Art and J. R. R. Tolkien
I'll start off by saying that I'm no Tolkien expert. Letters, poems, and short biographies of him, that's about what it comes down to for me. So while I'm ill-equipped to discuss Tolkien's works, I am somewhat less ill-equipped to discuss Tolkien himself.
J. R. R. Tolkien was an interesting little chap, and not just because he was inventing languages while he was still in grade school or because he once told off a pack of Nazis. Like all the great writers, Tolkien's view of the world was unapologetically his own — when you read anything by or about him, you get the feeling of having been transported to another planet and getting to see that planet through the eyes of a native. One thing about Tolkien that used to seem especially alien to me was his love of — nay, his obsession with — mythology. Of course, I knew that as a fantasy author, Tolkien was constantly making up his own myths, but when I began to read more about him, it seemed that practically his whole life — even outside of his writing — was spent reading, studying, collecting, and discussing myths. I suppose part of the reason why I kept studying Tolkien was because I wanted to know, why was myth so important to him?
As it turns out, the man himself explained that to me, and I think it's best to let him explain it to you too. From his poem “Mythopoeia”:
The heart of man is not compound of lies,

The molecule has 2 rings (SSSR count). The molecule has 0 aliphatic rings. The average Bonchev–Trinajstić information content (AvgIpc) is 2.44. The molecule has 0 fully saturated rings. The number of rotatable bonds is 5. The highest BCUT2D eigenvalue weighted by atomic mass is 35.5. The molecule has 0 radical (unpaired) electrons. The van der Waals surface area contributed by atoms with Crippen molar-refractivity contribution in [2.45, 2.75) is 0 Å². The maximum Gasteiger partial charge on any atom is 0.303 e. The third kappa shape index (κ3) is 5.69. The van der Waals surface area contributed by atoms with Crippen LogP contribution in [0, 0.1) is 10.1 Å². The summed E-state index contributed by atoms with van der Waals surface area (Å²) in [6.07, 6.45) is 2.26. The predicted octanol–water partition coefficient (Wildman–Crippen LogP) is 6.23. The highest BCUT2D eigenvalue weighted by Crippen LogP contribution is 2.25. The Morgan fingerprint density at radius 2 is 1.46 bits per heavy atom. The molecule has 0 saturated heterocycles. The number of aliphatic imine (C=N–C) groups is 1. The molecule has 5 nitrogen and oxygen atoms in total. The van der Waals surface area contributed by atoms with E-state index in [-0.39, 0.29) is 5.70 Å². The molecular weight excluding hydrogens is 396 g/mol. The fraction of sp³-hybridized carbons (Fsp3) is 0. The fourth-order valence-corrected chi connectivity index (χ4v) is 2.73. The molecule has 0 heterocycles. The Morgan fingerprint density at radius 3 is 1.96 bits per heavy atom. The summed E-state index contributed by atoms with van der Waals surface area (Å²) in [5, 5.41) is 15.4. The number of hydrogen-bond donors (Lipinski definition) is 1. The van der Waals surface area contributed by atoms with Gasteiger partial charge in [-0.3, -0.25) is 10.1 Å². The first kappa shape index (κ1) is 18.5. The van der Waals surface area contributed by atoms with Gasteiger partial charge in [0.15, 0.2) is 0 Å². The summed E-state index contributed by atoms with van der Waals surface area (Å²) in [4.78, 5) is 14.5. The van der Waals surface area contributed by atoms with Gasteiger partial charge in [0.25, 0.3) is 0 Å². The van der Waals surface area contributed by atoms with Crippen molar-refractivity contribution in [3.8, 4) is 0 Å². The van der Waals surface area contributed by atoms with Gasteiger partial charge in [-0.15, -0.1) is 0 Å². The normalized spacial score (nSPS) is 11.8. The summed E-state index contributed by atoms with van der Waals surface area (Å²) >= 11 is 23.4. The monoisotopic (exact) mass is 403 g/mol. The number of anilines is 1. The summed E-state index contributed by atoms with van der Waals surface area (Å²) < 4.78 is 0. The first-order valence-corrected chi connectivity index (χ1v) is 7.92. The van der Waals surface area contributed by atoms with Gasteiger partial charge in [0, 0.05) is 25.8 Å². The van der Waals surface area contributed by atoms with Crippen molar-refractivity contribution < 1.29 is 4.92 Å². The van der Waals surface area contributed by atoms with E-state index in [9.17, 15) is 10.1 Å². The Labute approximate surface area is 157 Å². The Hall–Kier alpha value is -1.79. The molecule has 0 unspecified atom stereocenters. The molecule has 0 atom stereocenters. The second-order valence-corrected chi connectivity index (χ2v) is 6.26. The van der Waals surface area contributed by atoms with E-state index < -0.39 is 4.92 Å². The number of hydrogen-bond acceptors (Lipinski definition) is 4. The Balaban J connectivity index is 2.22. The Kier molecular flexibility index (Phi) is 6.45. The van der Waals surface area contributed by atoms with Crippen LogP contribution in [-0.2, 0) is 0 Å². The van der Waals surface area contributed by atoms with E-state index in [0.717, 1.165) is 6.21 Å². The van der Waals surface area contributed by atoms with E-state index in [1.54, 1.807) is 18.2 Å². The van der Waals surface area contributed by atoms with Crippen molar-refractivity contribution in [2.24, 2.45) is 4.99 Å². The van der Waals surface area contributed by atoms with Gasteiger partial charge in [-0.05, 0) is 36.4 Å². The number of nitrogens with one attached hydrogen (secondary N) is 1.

But draws some wisdom from the only Wise,
And still recalls him. Though now long estranged,
Man is not wholly lost nor wholly changed.
Disgraced he may be, yet is not dethroned,
And keeps the rags of lordship once he owned,
His world-dominion by creative act:
Not his to worship the great Artefact,
Man, sub-creator, the refracted light
Through whom is splintered from a single White
To many hues, and endlessly combined
In living shapes that move from mind to mind.
And there it is. For Tolkien, myths, legends, and all other creative acts were not just entertainment or amusement: they carried spiritual significance. Because God is the Creator, the act of “sub-creating,” as Tolkien called it, is one of the ways in which God's image in us is manifested. The making of myths, stories, etc. can also bring God's truth to the world in unexpected ways since general revelation allows the artist to “[draw] some wisdom from the only Wise.” If all of this is so, I realized, then myth and all other forms of art have a spiritual dimension to them, one which Tolkien obviously took very seriously.
All of this was news to me. Growing up, I always had the idea that “spiritual” things included only going to church, praying, reading the Bible, etc. Meanwhile, things like reading poems and stories — especially when those stories were pagan myths — were not spiritual. I can't say for certain where I got this idea; likely, it was my version of Screwtape making these insinuations to me. Tolkien shattered that lie for me, showing that even some secular or “non-religious” art can potentially point us toward the Divine. He embraced mythology and storytelling, realizing that these too are under God's dominion and can/will be used both to bring God glory and to make mankind understand Him more fully. Hannah Long (who is the real Tolkien expert, by the way) said once that to her, art represents “a new way for Man and God to communicate face-to-face.” I imagine Tolkien would have shared her sentiments.
Knowing all this, I think, gives a whole new perspective not just on Tolkien's life, his works, or the stories that inspired them, but also on the world of art in general. Now, art is not just a frivolous add-on: it can be a gateway to truth and a way for the image of God to shine through. It can become yet another way for us to learn of our Lord. And all this time, I thought it was foolishness in the face of eternity. Thank God Professor Tolkien knew better.